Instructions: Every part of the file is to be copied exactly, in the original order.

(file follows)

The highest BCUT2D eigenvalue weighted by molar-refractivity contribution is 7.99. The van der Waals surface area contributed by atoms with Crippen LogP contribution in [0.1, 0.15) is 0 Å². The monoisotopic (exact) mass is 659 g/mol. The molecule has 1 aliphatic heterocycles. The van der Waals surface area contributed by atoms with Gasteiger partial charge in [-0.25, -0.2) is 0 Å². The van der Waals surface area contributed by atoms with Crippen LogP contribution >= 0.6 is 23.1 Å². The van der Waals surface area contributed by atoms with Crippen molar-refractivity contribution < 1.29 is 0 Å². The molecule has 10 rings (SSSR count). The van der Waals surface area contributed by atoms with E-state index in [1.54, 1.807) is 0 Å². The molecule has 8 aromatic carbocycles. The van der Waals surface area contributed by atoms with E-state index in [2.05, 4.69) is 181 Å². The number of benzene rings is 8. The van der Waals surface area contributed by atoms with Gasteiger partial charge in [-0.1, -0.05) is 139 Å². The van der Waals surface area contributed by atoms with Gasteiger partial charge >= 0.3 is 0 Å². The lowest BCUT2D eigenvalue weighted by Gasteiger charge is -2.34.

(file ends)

The highest BCUT2D eigenvalue weighted by molar-refractivity contribution is 7.99. The van der Waals surface area contributed by atoms with Crippen LogP contribution in [0.1, 0.15) is 0 Å². The monoisotopic (exact) mass is 659 g/mol. The molecule has 1 aliphatic heterocycles. The van der Waals surface area contributed by atoms with Gasteiger partial charge in [-0.25, -0.2) is 0 Å². The van der Waals surface area contributed by atoms with Crippen LogP contribution >= 0.6 is 23.1 Å². The van der Waals surface area contributed by atoms with Crippen molar-refractivity contribution < 1.29 is 0 Å². The molecule has 10 rings (SSSR count). The van der Waals surface area contributed by atoms with E-state index in [1.54, 1.807) is 0 Å². The molecule has 8 aromatic carbocycles. The van der Waals surface area contributed by atoms with E-state index in [2.05, 4.69) is 181 Å². The number of benzene rings is 8. The van der Waals surface area contributed by atoms with Gasteiger partial charge in [-0.1, -0.05) is 139 Å². The van der Waals surface area contributed by atoms with Gasteiger partial charge >= 0.3 is 0 Å². The lowest BCUT2D eigenvalue weighted by Gasteiger charge is -2.34.